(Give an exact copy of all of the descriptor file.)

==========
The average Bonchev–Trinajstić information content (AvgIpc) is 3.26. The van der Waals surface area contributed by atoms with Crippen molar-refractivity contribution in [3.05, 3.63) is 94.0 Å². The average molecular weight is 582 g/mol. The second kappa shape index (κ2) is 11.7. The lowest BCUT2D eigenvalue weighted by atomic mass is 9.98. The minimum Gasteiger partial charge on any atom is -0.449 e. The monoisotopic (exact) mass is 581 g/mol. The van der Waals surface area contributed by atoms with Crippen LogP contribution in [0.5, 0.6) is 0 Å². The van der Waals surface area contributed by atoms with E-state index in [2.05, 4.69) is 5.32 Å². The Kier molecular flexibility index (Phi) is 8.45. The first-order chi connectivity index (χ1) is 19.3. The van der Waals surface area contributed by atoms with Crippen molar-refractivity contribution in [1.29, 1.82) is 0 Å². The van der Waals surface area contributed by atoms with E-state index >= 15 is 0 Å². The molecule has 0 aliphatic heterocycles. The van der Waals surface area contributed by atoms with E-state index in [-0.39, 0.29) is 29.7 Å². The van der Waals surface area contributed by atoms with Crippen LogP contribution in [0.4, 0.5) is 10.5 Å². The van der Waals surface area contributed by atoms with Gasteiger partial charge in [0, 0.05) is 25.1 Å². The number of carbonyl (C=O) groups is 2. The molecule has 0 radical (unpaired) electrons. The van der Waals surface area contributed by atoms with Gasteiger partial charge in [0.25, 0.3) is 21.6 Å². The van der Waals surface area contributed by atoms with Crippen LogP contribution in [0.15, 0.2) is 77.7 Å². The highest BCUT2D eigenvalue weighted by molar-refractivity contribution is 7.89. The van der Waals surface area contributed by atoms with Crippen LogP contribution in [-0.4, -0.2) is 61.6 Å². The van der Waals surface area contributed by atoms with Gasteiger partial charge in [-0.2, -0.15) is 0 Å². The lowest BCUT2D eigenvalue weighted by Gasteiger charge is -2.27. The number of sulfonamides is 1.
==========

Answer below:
The average Bonchev–Trinajstić information content (AvgIpc) is 3.26. The van der Waals surface area contributed by atoms with Crippen molar-refractivity contribution in [3.05, 3.63) is 94.0 Å². The average molecular weight is 582 g/mol. The second kappa shape index (κ2) is 11.7. The lowest BCUT2D eigenvalue weighted by atomic mass is 9.98. The minimum Gasteiger partial charge on any atom is -0.449 e. The monoisotopic (exact) mass is 581 g/mol. The van der Waals surface area contributed by atoms with Crippen LogP contribution in [0.5, 0.6) is 0 Å². The van der Waals surface area contributed by atoms with E-state index in [2.05, 4.69) is 5.32 Å². The Kier molecular flexibility index (Phi) is 8.45. The first-order chi connectivity index (χ1) is 19.3. The van der Waals surface area contributed by atoms with Crippen molar-refractivity contribution in [1.29, 1.82) is 0 Å². The van der Waals surface area contributed by atoms with E-state index >= 15 is 0 Å². The molecule has 0 aliphatic heterocycles. The van der Waals surface area contributed by atoms with E-state index in [-0.39, 0.29) is 29.7 Å². The van der Waals surface area contributed by atoms with Crippen LogP contribution in [0.4, 0.5) is 10.5 Å². The van der Waals surface area contributed by atoms with Gasteiger partial charge in [0, 0.05) is 25.1 Å². The number of carbonyl (C=O) groups is 2. The molecule has 0 radical (unpaired) electrons. The van der Waals surface area contributed by atoms with Gasteiger partial charge in [0.25, 0.3) is 21.6 Å². The van der Waals surface area contributed by atoms with Crippen LogP contribution in [0.15, 0.2) is 77.7 Å². The highest BCUT2D eigenvalue weighted by molar-refractivity contribution is 7.89. The van der Waals surface area contributed by atoms with Crippen LogP contribution in [-0.4, -0.2) is 61.6 Å². The van der Waals surface area contributed by atoms with Gasteiger partial charge in [-0.2, -0.15) is 0 Å². The lowest BCUT2D eigenvalue weighted by Gasteiger charge is -2.27. The number of sulfonamides is 1.